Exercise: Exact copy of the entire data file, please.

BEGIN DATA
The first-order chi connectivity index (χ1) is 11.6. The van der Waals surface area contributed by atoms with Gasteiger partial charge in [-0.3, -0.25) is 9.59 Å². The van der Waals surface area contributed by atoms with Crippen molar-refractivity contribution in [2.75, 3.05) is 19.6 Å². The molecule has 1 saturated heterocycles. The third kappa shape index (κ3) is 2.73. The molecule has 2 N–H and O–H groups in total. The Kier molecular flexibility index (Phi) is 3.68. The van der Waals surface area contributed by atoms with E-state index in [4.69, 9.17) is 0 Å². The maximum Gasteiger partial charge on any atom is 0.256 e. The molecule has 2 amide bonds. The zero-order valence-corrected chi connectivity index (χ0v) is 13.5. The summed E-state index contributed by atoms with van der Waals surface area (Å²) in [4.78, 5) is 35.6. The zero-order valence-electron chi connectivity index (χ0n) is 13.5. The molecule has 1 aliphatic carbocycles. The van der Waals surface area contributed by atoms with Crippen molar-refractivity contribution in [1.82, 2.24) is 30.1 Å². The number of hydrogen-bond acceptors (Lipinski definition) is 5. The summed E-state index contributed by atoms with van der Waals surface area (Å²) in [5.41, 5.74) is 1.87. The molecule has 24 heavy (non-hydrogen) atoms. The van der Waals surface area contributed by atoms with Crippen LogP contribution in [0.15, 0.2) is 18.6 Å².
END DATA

The first-order chi connectivity index (χ1) is 11.6. The van der Waals surface area contributed by atoms with Gasteiger partial charge in [-0.3, -0.25) is 9.59 Å². The van der Waals surface area contributed by atoms with Crippen molar-refractivity contribution in [2.75, 3.05) is 19.6 Å². The molecule has 1 saturated heterocycles. The third kappa shape index (κ3) is 2.73. The molecule has 2 N–H and O–H groups in total. The Kier molecular flexibility index (Phi) is 3.68. The van der Waals surface area contributed by atoms with E-state index in [4.69, 9.17) is 0 Å². The maximum Gasteiger partial charge on any atom is 0.256 e. The molecule has 2 amide bonds. The zero-order valence-corrected chi connectivity index (χ0v) is 13.5. The summed E-state index contributed by atoms with van der Waals surface area (Å²) in [4.78, 5) is 35.6. The zero-order valence-electron chi connectivity index (χ0n) is 13.5. The molecule has 1 aliphatic carbocycles. The van der Waals surface area contributed by atoms with Crippen molar-refractivity contribution in [1.82, 2.24) is 30.1 Å². The number of hydrogen-bond acceptors (Lipinski definition) is 5. The summed E-state index contributed by atoms with van der Waals surface area (Å²) in [5.41, 5.74) is 1.87. The molecule has 24 heavy (non-hydrogen) atoms. The van der Waals surface area contributed by atoms with Crippen LogP contribution in [0.15, 0.2) is 18.6 Å².